One day, you may be tempted to build and maintain an on-premises Kubernetes cluster. Don’t do it. That's my best advice. Instead, take a look at the managed cloud provider options like GKE, AKS, and EKS , which take away a lot of the pain and expense involved in maintaining and updating Kubernetes clusters. However, sometimes legal or business requirements mean that it's essential that your cluster runs on prem.
This blog post series takes a look at running an on-prem cluster and in particular how to configure networking. It will hopefully help you to answer some questions around prototyping and building on-premises network with minimal investment in physical infrastructure. I assumed the reader has some previous networking experience but all readers should come away with a greater understanding of how to effectively configure networking for k8s.
At some point, the networking industry started to release virtual versions of their appliances, including switches. This opened the door to spinning up virtual prototypes of physical network infrastructure that can be used for experiments and testing. In this blog, we’ll see how we can extend this to testing k8s networking, using Vagrant with Virtualbox, Cumulus VX as an IP Fabric building block, and a Kubernetes cluster running Calico networking.
The first post from this four-part series walks you through a bit of history of data centre networking and introduces the Calico networking plugin for Kubernetes. The next blog post will explain how to deploy a sample IP Fabric network for Kubernetes clusters with Cumulus VX and get it ready to deploy Calico for Kubernetes. Posts three and four will cover two scenarios for Kubernetes and Calico networking with IP Fabric.
All scripts and playbooks used in this blog post can be found in this repository, if you want to bring the whole environment up on your own workstation.
In this past decade, data centre networking transitioned from a hierarchical to the fabric model. The fabric model supports a flattened system of switches and compute nodes, which allow any-to-any connectivity. This design addresses some of the inefficiencies and limited scalability found in the hierarchical model.
In hierarchical data centre networks, each of the layers typically reflects the function of the network. The core layer is responsible for providing access to the outside world, while the aggregation layer provides IP routing functionality between the networks attached to the access layer. The access layer is the point of attachment for the servers to data centre network.
Here’s a model of what a hierarchical, legacy data centre network looks like:
Inefficiencies in the hierarchical model are mainly related to limited scalability or suboptimal resource usage. Due to the need for loop prevention mechanisms, many links are not used, which means a waste of the potential bandwidth available.
To address challenges found in the hierarchical data centre network model, the Clos network concept was applied, which resulted in the development of the IP Fabric model. Clos networks are an old concept that originated in the telecommunications industry and they have been around for a bit. In a nutshell, Clos networks have three stages named: ingres, middle, and egress. Each stage is built with crossbar switches.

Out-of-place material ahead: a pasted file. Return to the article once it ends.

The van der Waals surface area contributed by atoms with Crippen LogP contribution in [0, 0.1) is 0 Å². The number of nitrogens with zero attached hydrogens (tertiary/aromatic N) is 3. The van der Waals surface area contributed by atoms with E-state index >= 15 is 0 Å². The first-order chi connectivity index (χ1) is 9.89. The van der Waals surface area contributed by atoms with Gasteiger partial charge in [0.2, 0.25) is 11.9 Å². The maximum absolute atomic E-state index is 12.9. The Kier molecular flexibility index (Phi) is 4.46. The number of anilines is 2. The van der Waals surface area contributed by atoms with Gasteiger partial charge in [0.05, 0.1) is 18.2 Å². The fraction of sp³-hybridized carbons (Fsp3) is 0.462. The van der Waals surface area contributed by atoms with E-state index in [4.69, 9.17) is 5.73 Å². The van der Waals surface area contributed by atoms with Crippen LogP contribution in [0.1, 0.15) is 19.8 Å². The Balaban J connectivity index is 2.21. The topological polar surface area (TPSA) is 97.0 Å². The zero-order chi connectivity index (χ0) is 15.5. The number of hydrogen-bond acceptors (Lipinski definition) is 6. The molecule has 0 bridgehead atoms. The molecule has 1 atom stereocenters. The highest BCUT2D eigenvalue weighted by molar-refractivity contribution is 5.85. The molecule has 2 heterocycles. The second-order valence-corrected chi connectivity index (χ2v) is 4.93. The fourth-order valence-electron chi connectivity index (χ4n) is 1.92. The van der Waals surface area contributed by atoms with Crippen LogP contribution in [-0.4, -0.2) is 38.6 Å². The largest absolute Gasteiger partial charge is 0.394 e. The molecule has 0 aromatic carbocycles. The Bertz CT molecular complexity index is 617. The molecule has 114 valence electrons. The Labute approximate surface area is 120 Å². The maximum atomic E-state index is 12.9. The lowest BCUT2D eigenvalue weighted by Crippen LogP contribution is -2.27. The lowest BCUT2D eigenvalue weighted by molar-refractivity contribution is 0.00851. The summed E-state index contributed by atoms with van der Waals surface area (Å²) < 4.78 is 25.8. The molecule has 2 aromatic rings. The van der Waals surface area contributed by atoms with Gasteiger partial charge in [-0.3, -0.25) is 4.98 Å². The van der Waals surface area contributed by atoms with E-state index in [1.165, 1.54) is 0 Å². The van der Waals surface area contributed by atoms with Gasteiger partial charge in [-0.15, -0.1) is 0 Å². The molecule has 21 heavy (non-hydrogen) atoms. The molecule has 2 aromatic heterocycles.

Since IP Fabric is based on the Clos network, it also has three stages, as this illustration shows:
In its foundation, IP Fabric runs a standard IP routing protocol so it can benefit from equal-cost multipath (ECMP) routing. This creates multiple equal-cost paths between any two endpoints or servers. Scaling IP fabric bandwidth can be achieved by increasing the number of spine switches that adds more bandwidth available between spines and leafs.
IP Fabric has been proven to be a versatile building block for modern data-centre networks, as it is solid ground for network virtualisation or any type of overlay networks.
One of the most complete and mature network implementations for Kubernetes is Calico. Calico offers a complete solution, as it not only enables basic inter-workload traffic networking but also allows us to apply granular network policies. It can be run on various on-premises environments and public clouds.
Calico supports two main deployment models. The first one heavily relies on a Border Gateway Protocol (BGP) and doesn’t require any data encapsulation for Kubernetes inter-workload traffic. The big benefit of this approach is making your underlying network IP workload aware. This, however, implies a need for a routing information exchange between nodes and network with BGP.
For the readers that are new to BGP: It is a standardised exterior gateway protocol designed to store and exchange huge portions of IP routing information among autonomous systems (AS). It is a core protocol of the Internet and it is being widely adopted in data centre world. There is a great video by Jeremy Cioara explaining the BGP basics.
In order to achieve the highest performance, it is recommended to run the Calico network without overlays and encapsulation.
The second deployment model for Calico leverages data encapsulation and overlay network. BGP is not mandated to run it. A typical use case for overlay networks is when the underlying physical network is managed by a third party or it doesn’t support dynamic IP routing between Kubernetes nodes and network devices.
Calico is able to dynamically build overlay networks with VXLAN and IP-in-IP encapsulations on top of existing physical networks. Any inter-workload traffic must be first encapsulated into VXLAN or IP-in-IP and then put on the wire, so network devices can pick it and route to target the Kubernetes nodes.
Next in this series, we’ll deep dive into setting up IP Fabric on Cumulus VX and spinning up a Kubernetes cluster on top of it.
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